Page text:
I have always considered investing across the UK listed equity markets akin to panning for gold. You need to sift through a lot of silt and sunken sediment to find the nuggets.
And that sediment has really sunk recently. Smaller companies have had a particularly hard time. The Alternative Investment Market is down 35 per cent this year; the FTSE 250 has fallen 26 per cent. By comparison, the FTSE 100 is down just under 8 per cent.
But even within the FTSE 100 there is a bifurcation of performance. The biggest 20 companies, including oil companies Shell and BP, have delivered 7.9 per cent, while the remaining 80 have lost 26.2 per cent.
The worst performers are those companies deemed likely to be hardest hit by a recession as we all slash our spending so we can afford to cook dinner and turn on the heating.
There are two questions I ask myself each day: are markets being too gloomy? And have they got the story wrong on some companies?
There is no doubt that the market is glum. Think back to the start of the Covid pandemic and lockdown. At that point we were unsure how many companies would survive. Frankly, many of us worried whether we would survive.
How shares performed in this period is arguably a useful benchmark against which to measure today’s situation.
Take sofa manufacturer DFS. Its share price fell nearly 60 per cent from £2.82 at the start of 2020 to £1.16 by Easter. We may have all been stuck at home on our sofas, but how many people were thinking of buying a new one when their jobs were in jeopardy? And who would have built them anyway, given that most of the company’s stock is made to order and factories were closed?
By June last year the shares had recovered to £3. Where are they today? As I write, they are 60 per cent lower at £1.05. Marks and Spencer’s share price fell 53 per cent during Covid. It recovered but is down 56 per cent so far this year.
Unless you are an American tourist enjoying the benefit of the weak pound, the UK is unloved. This year has seen outflows of around £16bn from UK equity markets — the worst in 20 years.
Yes, share prices could fall further. Looking across the listed sector, though, you get the sense that markets are pricing in something not far from a doomsday scenario for British stocks.
Experienced investors might deem this the time to start buying — if only gradually. If you want a bit more insurance, look at UK investment trusts. I am not particularly plugging my own here. The Association of Investment Companies says investment trusts as a whole are trading at their biggest discount in a decade — on average 15 per cent. That means you get £10 worth of assets for £8.50.
That is one way to get a bit of extra cushion. Another way to approach the issue is to look for companies that the market may have misunderstood.
Cyclical companies have arguably been hardest hit, but I would argue that some have more about them than investors realise. We have begun making space for them in our portfolios. We like businesses that are heading into the forecast recession well prepared, with decent balance sheets and costs under control. If the recession is not as bad as feared — or when it ends — their sales could pick up quickly, and those financial disciplines could lead to very good operating margins and earnings upgrades beyond people’s present imagination.
Fitting this category, we believe, is Halfords. People still think of Halfords as a cycle shop and a place to buy motor parts — car mats, hubcaps and windscreen washer liquid. But the company is much more than that these days. In the past three years it has invested heavily in servicing and the fitting of tyres and parts. It has almost doubled the number of garages it has — to 606. It has created 445 mobile vans, delivering fitting services to the home. Nearly 40 per cent of its group revenue now comes from services.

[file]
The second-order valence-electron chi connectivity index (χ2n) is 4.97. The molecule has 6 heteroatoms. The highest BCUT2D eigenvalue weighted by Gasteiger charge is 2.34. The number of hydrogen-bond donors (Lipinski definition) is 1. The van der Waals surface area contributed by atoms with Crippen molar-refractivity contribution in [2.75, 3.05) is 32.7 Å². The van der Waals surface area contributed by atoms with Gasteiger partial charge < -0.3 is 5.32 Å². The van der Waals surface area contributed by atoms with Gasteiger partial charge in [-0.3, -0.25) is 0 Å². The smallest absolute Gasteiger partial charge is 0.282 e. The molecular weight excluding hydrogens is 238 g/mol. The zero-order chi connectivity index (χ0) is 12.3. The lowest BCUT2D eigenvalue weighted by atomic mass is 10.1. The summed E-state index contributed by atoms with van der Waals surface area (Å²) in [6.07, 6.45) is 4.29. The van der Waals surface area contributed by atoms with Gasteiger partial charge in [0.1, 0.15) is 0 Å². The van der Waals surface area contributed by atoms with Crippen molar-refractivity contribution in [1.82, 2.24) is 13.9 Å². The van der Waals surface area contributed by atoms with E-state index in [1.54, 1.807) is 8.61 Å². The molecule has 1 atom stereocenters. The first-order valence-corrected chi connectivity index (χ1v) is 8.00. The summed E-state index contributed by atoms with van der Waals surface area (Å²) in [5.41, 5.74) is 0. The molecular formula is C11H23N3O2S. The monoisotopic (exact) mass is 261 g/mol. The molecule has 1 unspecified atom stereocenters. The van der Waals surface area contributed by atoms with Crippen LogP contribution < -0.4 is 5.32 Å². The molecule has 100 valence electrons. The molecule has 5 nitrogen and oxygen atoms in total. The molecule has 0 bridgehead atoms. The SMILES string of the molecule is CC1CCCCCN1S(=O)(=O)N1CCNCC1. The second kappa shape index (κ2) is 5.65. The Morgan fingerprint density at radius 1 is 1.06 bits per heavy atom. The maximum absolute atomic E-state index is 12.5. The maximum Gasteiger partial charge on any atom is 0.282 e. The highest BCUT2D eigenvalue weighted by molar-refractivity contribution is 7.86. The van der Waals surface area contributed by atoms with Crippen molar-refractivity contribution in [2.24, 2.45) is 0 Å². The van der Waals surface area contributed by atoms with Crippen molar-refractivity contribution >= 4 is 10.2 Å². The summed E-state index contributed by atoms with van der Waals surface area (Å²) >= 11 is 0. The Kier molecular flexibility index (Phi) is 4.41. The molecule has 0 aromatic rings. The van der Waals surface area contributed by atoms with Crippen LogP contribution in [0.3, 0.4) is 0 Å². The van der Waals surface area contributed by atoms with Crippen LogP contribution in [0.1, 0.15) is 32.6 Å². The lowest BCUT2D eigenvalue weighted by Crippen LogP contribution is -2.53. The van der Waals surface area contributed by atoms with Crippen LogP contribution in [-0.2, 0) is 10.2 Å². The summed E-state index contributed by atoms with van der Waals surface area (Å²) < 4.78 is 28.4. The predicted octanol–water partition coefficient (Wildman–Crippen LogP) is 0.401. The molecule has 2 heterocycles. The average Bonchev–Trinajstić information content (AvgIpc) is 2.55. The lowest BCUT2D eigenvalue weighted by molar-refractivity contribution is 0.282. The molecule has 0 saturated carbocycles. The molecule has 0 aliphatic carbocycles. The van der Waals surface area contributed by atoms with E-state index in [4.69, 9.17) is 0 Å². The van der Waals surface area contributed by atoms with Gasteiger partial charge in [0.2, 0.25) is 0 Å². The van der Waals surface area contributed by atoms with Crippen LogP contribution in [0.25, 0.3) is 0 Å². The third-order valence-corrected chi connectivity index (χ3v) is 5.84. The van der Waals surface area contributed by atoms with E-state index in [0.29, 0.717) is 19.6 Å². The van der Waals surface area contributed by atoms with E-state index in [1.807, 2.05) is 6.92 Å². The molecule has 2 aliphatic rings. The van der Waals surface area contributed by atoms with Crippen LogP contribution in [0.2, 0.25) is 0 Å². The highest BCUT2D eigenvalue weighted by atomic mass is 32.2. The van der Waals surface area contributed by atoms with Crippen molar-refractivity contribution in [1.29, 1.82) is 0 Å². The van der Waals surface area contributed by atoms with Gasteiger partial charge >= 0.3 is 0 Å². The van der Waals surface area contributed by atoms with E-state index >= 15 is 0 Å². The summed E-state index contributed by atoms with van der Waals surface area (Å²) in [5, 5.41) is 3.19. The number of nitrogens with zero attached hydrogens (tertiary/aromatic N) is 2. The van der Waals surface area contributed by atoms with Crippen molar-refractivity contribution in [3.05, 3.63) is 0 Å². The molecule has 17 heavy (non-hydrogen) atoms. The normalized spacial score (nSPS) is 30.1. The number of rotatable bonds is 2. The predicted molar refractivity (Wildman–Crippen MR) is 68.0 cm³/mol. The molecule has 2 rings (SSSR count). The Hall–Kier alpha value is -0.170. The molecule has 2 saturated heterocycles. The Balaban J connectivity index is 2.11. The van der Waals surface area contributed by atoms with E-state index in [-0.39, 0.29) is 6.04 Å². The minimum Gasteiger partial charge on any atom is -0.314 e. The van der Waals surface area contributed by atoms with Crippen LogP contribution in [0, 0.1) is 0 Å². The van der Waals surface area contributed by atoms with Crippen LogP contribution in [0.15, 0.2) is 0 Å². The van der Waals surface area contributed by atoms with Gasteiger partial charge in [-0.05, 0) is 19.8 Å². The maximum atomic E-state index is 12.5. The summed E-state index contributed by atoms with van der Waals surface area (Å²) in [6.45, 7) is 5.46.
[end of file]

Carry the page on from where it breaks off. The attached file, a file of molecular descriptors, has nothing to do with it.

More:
You may have abandoned your car for a pushbike (Halfords can still help there). You may be putting off replacing windscreen wipers. But you cannot delay having your MOT. And that makes it harder to put off replacing brakes and tyres. Halfords’ share price is down 54 per cent this year. It yields over 5 per cent.
We recently bought housebuilder Bellway Homes. Bellway’s share price halved in the first half of 2020. It recovered. It has halved again so far this year. Lots of housebuilders currently trade on half what their stock of land, property and other tangible assets are worth. Bellway is as cheap as it has probably been in more than 80 years.
The market is pricing in falls of up to 30 per cent in house prices. Bellway has a three-year land bank — an asset in short supply. It is yielding 8 per cent currently. Another housebuilder we like is Scotland’s Springfield Group, which we hold in the Henderson’s Opportunities Trust. It is a similar story. It yields nearly 7 per cent. You are being paid well to wait for recovery.
I would consider these potential nuggets. You may find others in the industrials sector. One example is precision engineering firm IMI, which makes valves for liquefied natural gas (LNG) terminals. We are likely to see more of these built in the wake of the war in Ukraine. It also builds equipment used for climate control in buildings — an area of growing demand. Large parts of its business should be resilient in the face of recession. Its share price is down 34 per cent this year.
This is not the Klondike. I am not expecting a gold rush yet — though the number of overseas buyers hovering around British companies shows that others are seeing through to the other side of the gloom. Experience tells me that at some point the mood will change. You might want to start panning for those nuggets while they are still reasonably easy to find.
James Henderson is co-manager of the Henderson Opportunities Trust and the Lowland Investment Company
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